by AoT on Wed Dec 05, 2012 at 04:03:52 PM PST

              [ Parent ]

              •  That's why I distinguish the technology problem (0+ / 0-)

                from the philosophical problem.

                When you look at the color blue, and you experience blue, is there something special going on there that a computer programmed to scan blue objects will never share?  And when you evaluate all your thoughts and ideas, are your reactions in some ways similar to how you experience blue?

                When you reach that level of thinking, then we start to get into whether there's some kind of essence to consciousness.  I would argue, however, that whatever that essence is, though it might be very human, might not be essential to being FUNCTIONALLY conscious.  For instance, bees can see colors -- more colors than you and me, in fact.  Yet are they conscious?  If colors are something dumb creatures can do, I don't see that magic perception of color to be essential to consciousness.

                Also, we could program a computer to have some kind of reaction to the color blue that stimulates other thoughts, if we wanted to make it more like us, more likely to go Oooooh and Ahhhh...  The color blue might be programmed to stimulate associations with things that are calming or safe or pleasing, for instance.  

                •  That would be creating computers (3+ / 0-)
                  Recommended by:
                  Dumbo, Garrett, The Hindsight Times

                  that can behave in certain ways.  That's what things like the Turing test are for, and it's entirely possible that we can and will create a computer that can mimic a computer.  But that has nothing to do with consciousness.

                  Consciousness is a subjective experience, by definition.  What you're talking about is behavior.  When you talk about behavior it is completely different than the experience of consciousness.

                  I'd add that what we're really talking about in regards to consciousness is self-consciousness.  Bees are conscious to some extent but they pretty clearly aren't self-conscious.

                  The revolution will not be televised. But it will be blogged, a lot. Probably more so than is necessary.

                  by AoT on Wed Dec 05, 2012 at 04:38:14 PM PST

                  [ Parent ]

                  •  That's why I distinguish the problems. (0+ / 0-)

                    We could achieve an AI consciousness that satisfies all our behavioral desires and still argue about whether it's a "real" consciousness because of invisible matters of essence.  Whether it meets the definition we set or not, from a technological point of view, its' better to make an AI consciousness that just BEHAVES like one rather than one that has essence but... perhaps, doesn't want to talk with us, or is just sullen and unhelpful and alien.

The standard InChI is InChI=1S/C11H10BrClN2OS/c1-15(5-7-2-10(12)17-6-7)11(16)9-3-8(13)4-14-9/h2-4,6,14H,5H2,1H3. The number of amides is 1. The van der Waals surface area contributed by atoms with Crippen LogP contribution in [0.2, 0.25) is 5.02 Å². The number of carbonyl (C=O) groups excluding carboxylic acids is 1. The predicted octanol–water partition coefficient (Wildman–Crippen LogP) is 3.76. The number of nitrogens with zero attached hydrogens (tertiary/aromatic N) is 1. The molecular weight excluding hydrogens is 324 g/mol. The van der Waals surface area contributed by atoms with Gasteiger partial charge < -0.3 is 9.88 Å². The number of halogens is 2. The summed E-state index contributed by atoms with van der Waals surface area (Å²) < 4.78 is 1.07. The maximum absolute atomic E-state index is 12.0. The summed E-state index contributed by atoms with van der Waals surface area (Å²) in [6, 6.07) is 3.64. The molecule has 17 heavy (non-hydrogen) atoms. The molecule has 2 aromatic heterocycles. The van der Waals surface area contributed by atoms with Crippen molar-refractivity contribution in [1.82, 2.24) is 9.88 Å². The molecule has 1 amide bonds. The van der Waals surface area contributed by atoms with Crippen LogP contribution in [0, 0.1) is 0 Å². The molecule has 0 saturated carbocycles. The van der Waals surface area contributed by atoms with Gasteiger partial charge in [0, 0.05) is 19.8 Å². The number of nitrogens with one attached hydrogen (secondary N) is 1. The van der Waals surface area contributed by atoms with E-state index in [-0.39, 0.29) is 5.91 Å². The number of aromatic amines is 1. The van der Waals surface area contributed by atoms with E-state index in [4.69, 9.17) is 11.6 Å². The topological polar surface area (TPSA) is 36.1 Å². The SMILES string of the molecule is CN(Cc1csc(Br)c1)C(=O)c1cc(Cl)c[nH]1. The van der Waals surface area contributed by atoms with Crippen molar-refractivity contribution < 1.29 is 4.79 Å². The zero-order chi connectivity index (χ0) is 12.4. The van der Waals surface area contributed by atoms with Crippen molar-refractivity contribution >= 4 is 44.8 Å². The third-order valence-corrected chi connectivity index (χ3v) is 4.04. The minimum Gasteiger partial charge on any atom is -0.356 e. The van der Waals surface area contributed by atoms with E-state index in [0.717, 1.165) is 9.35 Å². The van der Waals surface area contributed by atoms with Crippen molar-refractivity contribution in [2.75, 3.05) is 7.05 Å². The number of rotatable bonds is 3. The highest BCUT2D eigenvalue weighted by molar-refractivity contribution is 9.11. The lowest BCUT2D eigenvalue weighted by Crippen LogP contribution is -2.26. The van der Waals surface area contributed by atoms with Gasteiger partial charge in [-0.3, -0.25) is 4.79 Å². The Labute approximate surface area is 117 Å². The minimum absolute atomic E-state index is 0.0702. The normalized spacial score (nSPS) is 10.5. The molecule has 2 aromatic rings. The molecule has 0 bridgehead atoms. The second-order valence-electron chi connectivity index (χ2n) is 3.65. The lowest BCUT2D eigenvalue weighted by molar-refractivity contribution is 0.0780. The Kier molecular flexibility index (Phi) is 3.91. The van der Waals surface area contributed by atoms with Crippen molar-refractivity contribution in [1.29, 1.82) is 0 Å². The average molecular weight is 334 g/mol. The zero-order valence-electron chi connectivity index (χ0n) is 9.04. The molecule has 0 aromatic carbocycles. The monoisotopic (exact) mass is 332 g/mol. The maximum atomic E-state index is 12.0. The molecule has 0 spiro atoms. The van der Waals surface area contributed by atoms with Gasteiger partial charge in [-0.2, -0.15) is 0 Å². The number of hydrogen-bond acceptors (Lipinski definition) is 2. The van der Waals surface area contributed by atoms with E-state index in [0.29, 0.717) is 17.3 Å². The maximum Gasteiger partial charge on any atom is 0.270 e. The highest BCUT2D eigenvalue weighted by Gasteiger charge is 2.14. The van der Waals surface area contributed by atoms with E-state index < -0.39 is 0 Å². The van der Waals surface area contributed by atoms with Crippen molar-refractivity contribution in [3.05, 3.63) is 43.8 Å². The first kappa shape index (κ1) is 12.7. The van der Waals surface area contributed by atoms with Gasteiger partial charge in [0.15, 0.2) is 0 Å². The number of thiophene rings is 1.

But let's think about this, whether behavior of consciousness is the same thing as consciousness.  Lots of debate on that.  

                    Here's my take:

                    We don't exist as brains or as computers.  We are abstract structures, like the characters in Dickens' David Copperfield.  The book might be printed on paper with ink, but the paper and ink are irrelevant, and David Copperfield is the same whether it's on audiobook or a PDF or just something I remember reading.  Create the abstract structures similar to a consciousness and the defined abstract behaviors that are necessary to the way we change and act as if aware, and you may have created a consciousness.

                    •  An AI that satisfies our behavioral (2+ / 0-)
                      Recommended by:
                      Dumbo, The Hindsight Times

                      desires is completely beside the point of consciousness, and especially self consciousness.  Objective behavior is completely separate from subjective self-consciousness.  Maybe we're just talking past each other here.  I think it's entirely possible that we'll have computers that will mimic the actions of entities that we consider self-conscious, but the question of consciousness is entirely separate.  In fact, we have done almost no study on the question beyond the realm of philosophy, which is fine for what it is.  How can we create something we can't even define?

                      The revolution will not be televised. But it will be blogged, a lot. Probably more so than is necessary.

                      by AoT on Wed Dec 05, 2012 at 05:35:57 PM PST

                      [ Parent ]

                  •  Bees are not self-conscious (1+ / 0-)
                    Recommended by:
                    Dumbo

                    And you know this how, exactly? As opposed to assuming that you know the level (if any) of their consciousness?  Bertrand Russell ascribed his interest in philosophy to a nanny who informed the little boy that eating fish was fine because fish feel no pain. Russell even at 5 years old asked himself "How does she know that?"